Meet Chief Julius Wanjau: Nairobi CBD’s big, bad, no-nonsense sheriff

Chief Julius Wanjau [Photo: Courtesy]

Did you know that Nairobi’s Central Business District (CBD) has a chief?

Chief Julius Wanjau is your local sheriff whenever you are within the CBD, which makes your troubles and concerns his.

And so the next time that city mechanic or parking boy messes with your money or car, your next port of call should be his offices in Ngara estate and Nyayo House.

Chief Wanjau handles many cases affecting wananchi within the CBD on a daily basis. The former Administration Police Senior Sergeant has been serving Nairobi since 2012

— and is now in charge of more than 100 chiefs in Nairobi.

“At the moment I’m Principal Chief of Nairobi, that rank means I’m in charge of all chiefs in Nairobi. I also handle normal tasks like any other administrator,” he told The Nairobian.

City centre falls under Starehe location thus allowing Wanjau to operate from his office in a bigger capacity that allows him to assist the County commander.

It is here that he handles petty cases including family disputes, customers who refuse to pay debts, carpenters who play hide and seek games with their clients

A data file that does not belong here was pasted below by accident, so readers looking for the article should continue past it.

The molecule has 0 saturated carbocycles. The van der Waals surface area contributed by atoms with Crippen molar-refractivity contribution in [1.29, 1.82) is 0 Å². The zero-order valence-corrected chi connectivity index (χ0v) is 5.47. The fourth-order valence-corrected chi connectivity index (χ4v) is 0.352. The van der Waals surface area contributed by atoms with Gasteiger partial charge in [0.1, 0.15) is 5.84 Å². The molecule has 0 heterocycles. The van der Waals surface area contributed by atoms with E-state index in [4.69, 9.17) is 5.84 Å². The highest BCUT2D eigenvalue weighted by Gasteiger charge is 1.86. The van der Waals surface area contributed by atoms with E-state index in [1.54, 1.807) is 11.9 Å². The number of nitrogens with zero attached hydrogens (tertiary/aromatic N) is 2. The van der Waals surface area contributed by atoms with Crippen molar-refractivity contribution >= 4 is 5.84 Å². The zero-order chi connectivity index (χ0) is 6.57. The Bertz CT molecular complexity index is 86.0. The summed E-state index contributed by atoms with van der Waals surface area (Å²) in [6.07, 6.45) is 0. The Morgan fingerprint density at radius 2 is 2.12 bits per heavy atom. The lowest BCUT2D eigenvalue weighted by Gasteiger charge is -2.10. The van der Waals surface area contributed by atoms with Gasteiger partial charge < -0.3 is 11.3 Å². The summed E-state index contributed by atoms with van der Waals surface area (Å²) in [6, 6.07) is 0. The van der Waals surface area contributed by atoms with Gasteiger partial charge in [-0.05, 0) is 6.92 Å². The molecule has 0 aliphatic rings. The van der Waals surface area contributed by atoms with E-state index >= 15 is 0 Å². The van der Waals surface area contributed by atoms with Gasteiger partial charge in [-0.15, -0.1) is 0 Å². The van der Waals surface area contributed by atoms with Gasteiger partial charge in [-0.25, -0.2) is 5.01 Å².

— and issuing burial permits for those who die within CBD.

“My office handles many cases, thus reducing matters that jam courts

— yet can be easily deliberated upon and solved,” he explains.

Being an administrator, Wanjau’s other roles include assisting County government fight petty crime, prostitution, alcohol menace, urchins and land grabbing along riparian areas.

“Prostitution is a thorn in the city’s flesh. I work with county government officers in making arrests. My role, however, is limited to providing security to the team as they comb the CBD for the night nurses,” he told The Nairobian.

Adding: “It is sometimes tricky for men like me to execute such arrests as women sometimes resort to stripping. This is why the County ought to recruit more female cops to arrest them” he explains.

Adding: “people trust Chiefs more than police, and that is why nothing happens without us knowing. Often we receive information from street children who mostly run to us whenever they see dumped babies

— which is daily.”

Wanjua is a darling of many. His private car is strewn with all forms of documentation; ID card forms, stamps and birth certificates.

“Sometimes I report to work at 7 am and leave past midnight. It is tough, but we are ready to serve the people. I feel good whenever I serve a needy Nairobian,” he told this writer.

On why he has transformed his car into a mini office, Wanjua says:

“I carry everything in my car because staying in office has been linked to opening doors for corruption. I’ve given out my mobile phone numbers making it easy for wananchi to reach me. Sometimes I go where they are to solve their cases.”

Unlike other Chiefs, Wanjau receives funds for transport and a house allowance. This is largely because most government institutions like Parliament, Harambee House, the KICC, Treasury and other institutions are under him.


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